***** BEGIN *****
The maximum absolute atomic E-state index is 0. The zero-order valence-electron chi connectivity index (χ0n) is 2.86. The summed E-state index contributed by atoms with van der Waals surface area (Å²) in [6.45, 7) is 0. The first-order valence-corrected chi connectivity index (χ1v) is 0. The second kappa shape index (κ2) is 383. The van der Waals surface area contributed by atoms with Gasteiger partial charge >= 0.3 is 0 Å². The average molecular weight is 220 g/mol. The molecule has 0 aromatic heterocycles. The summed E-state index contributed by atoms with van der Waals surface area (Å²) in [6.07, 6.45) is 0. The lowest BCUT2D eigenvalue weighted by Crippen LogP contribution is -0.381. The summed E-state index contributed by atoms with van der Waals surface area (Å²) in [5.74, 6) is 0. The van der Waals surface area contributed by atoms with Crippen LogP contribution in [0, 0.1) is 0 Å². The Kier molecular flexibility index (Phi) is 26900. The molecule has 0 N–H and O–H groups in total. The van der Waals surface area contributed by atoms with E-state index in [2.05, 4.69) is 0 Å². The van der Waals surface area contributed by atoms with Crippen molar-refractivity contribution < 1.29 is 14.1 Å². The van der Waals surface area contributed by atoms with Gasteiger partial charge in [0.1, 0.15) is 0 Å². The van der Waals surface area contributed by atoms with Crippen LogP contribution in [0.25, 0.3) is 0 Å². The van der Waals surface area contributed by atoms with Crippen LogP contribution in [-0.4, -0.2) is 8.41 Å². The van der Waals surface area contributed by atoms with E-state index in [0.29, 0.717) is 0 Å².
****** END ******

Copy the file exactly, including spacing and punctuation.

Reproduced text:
The maximum absolute atomic E-state index is 0. The zero-order valence-electron chi connectivity index (χ0n) is 2.86. The summed E-state index contributed by atoms with van der Waals surface area (Å²) in [6.45, 7) is 0. The first-order valence-corrected chi connectivity index (χ1v) is 0. The second kappa shape index (κ2) is 383. The van der Waals surface area contributed by atoms with Gasteiger partial charge >= 0.3 is 0 Å². The average molecular weight is 220 g/mol. The molecule has 0 aromatic heterocycles. The summed E-state index contributed by atoms with van der Waals surface area (Å²) in [6.07, 6.45) is 0. The lowest BCUT2D eigenvalue weighted by Crippen LogP contribution is -0.381. The summed E-state index contributed by atoms with van der Waals surface area (Å²) in [5.74, 6) is 0. The van der Waals surface area contributed by atoms with Crippen LogP contribution in [0, 0.1) is 0 Å². The Kier molecular flexibility index (Phi) is 26900. The molecule has 0 N–H and O–H groups in total. The van der Waals surface area contributed by atoms with E-state index in [2.05, 4.69) is 0 Å². The van der Waals surface area contributed by atoms with Crippen molar-refractivity contribution < 1.29 is 14.1 Å². The van der Waals surface area contributed by atoms with Gasteiger partial charge in [0.1, 0.15) is 0 Å². The van der Waals surface area contributed by atoms with Crippen LogP contribution in [0.25, 0.3) is 0 Å². The van der Waals surface area contributed by atoms with Crippen LogP contribution in [-0.4, -0.2) is 8.41 Å². The van der Waals surface area contributed by atoms with E-state index in [0.29, 0.717) is 0 Å².